Getting Around the GATT: Passing GATT-Legal Legislation to Protect Marine Living Resources


The WTO has been called, among other things, anti-environment. This is due in large part to the position that GATT dispute settlement panels have taken on environment-friendly legislation—such legislation is often struck down as being unduly restrictive of trade and therefore unenforceable under the GATT/WTO agreement. For example, in three seminal disputes that were brought before the GATT (often referred to as the Tuna/Dolphin I, Tuna/Dolphin II, and Shrimp/Turtle disputes), GATT dispute settlement bodies “recommended” against the United States and in favor of the countries which were allegedly engaging in environmentally-destructive practices. This article looks at those recommendations in some detail and offers suggestions for what the United States could have done to “get around the GATT” in order to protect marine living resources.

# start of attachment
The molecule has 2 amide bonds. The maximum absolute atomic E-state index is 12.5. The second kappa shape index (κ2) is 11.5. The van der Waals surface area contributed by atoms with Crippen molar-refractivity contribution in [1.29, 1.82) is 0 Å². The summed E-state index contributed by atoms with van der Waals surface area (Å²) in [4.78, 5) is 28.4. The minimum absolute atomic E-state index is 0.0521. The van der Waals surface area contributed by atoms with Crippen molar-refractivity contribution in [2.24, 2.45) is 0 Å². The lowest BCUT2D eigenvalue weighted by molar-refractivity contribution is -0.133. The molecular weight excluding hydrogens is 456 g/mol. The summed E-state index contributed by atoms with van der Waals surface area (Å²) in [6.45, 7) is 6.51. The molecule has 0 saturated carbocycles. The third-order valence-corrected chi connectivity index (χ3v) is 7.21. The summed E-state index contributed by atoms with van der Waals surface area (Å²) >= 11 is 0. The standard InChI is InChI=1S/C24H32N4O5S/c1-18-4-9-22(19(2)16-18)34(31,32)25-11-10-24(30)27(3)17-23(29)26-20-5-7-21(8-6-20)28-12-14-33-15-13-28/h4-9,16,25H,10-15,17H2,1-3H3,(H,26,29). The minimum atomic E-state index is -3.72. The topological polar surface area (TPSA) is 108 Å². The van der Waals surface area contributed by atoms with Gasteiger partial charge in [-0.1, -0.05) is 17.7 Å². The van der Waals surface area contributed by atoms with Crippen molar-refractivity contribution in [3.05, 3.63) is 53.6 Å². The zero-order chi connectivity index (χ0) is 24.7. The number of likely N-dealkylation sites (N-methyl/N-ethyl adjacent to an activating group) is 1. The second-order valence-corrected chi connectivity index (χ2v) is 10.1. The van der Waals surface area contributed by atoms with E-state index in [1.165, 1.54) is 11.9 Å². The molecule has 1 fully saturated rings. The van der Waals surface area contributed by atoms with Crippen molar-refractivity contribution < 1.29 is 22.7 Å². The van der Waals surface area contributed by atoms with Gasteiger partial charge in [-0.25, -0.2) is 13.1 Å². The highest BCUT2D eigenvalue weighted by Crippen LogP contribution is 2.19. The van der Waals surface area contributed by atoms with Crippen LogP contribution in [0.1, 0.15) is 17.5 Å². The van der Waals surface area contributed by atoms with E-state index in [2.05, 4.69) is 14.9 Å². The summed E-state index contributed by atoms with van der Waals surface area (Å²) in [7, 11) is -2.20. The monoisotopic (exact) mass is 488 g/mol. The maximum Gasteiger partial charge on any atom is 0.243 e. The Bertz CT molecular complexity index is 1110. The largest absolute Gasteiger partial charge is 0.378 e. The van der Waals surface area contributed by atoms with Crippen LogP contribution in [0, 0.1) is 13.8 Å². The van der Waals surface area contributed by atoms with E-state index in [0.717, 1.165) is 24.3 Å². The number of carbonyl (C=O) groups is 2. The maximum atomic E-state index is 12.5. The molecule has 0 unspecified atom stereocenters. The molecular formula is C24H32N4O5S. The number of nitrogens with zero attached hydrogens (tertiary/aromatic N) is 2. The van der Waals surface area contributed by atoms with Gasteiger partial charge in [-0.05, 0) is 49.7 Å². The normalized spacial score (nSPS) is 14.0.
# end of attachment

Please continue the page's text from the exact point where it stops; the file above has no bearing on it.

Environmental Law | International Law

Date of this Version

September 2005